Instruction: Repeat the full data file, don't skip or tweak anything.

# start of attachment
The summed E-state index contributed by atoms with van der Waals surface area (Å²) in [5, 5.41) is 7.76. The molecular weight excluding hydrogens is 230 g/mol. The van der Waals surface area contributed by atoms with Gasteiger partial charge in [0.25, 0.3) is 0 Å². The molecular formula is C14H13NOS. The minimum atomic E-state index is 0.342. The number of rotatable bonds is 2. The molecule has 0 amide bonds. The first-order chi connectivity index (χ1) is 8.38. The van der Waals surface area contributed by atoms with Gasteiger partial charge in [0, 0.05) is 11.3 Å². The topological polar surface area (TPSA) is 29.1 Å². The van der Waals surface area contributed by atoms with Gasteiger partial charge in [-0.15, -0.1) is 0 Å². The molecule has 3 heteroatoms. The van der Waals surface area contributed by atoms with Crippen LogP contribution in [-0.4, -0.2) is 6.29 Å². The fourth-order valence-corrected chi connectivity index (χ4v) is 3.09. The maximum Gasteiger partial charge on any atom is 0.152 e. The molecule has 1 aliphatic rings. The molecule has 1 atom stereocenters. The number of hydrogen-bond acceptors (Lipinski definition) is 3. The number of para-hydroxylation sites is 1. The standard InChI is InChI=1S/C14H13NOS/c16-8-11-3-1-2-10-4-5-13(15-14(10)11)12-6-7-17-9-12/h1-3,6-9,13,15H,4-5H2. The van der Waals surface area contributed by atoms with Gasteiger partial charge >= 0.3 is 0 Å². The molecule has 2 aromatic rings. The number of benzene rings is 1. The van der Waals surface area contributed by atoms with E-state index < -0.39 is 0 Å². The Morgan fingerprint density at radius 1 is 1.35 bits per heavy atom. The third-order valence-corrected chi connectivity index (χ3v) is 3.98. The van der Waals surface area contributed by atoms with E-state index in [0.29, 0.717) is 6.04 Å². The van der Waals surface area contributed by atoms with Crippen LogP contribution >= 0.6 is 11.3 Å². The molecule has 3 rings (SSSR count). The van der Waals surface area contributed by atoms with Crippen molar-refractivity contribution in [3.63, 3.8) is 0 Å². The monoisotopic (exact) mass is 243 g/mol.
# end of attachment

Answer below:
The summed E-state index contributed by atoms with van der Waals surface area (Å²) in [5, 5.41) is 7.76. The molecular weight excluding hydrogens is 230 g/mol. The van der Waals surface area contributed by atoms with Gasteiger partial charge in [0.25, 0.3) is 0 Å². The molecular formula is C14H13NOS. The minimum atomic E-state index is 0.342. The number of rotatable bonds is 2. The molecule has 0 amide bonds. The first-order chi connectivity index (χ1) is 8.38. The van der Waals surface area contributed by atoms with Gasteiger partial charge in [0, 0.05) is 11.3 Å². The topological polar surface area (TPSA) is 29.1 Å². The van der Waals surface area contributed by atoms with Gasteiger partial charge in [-0.15, -0.1) is 0 Å². The molecule has 3 heteroatoms. The van der Waals surface area contributed by atoms with Crippen LogP contribution in [-0.4, -0.2) is 6.29 Å². The fourth-order valence-corrected chi connectivity index (χ4v) is 3.09. The maximum Gasteiger partial charge on any atom is 0.152 e. The molecule has 1 aliphatic rings. The molecule has 1 atom stereocenters. The number of hydrogen-bond acceptors (Lipinski definition) is 3. The number of para-hydroxylation sites is 1. The standard InChI is InChI=1S/C14H13NOS/c16-8-11-3-1-2-10-4-5-13(15-14(10)11)12-6-7-17-9-12/h1-3,6-9,13,15H,4-5H2. The van der Waals surface area contributed by atoms with Gasteiger partial charge >= 0.3 is 0 Å². The molecule has 2 aromatic rings. The number of benzene rings is 1. The van der Waals surface area contributed by atoms with E-state index < -0.39 is 0 Å². The Morgan fingerprint density at radius 1 is 1.35 bits per heavy atom. The third-order valence-corrected chi connectivity index (χ3v) is 3.98. The van der Waals surface area contributed by atoms with E-state index in [0.29, 0.717) is 6.04 Å². The van der Waals surface area contributed by atoms with Crippen LogP contribution >= 0.6 is 11.3 Å². The molecule has 3 rings (SSSR count). The van der Waals surface area contributed by atoms with Crippen molar-refractivity contribution in [3.63, 3.8) is 0 Å². The monoisotopic (exact) mass is 243 g/mol.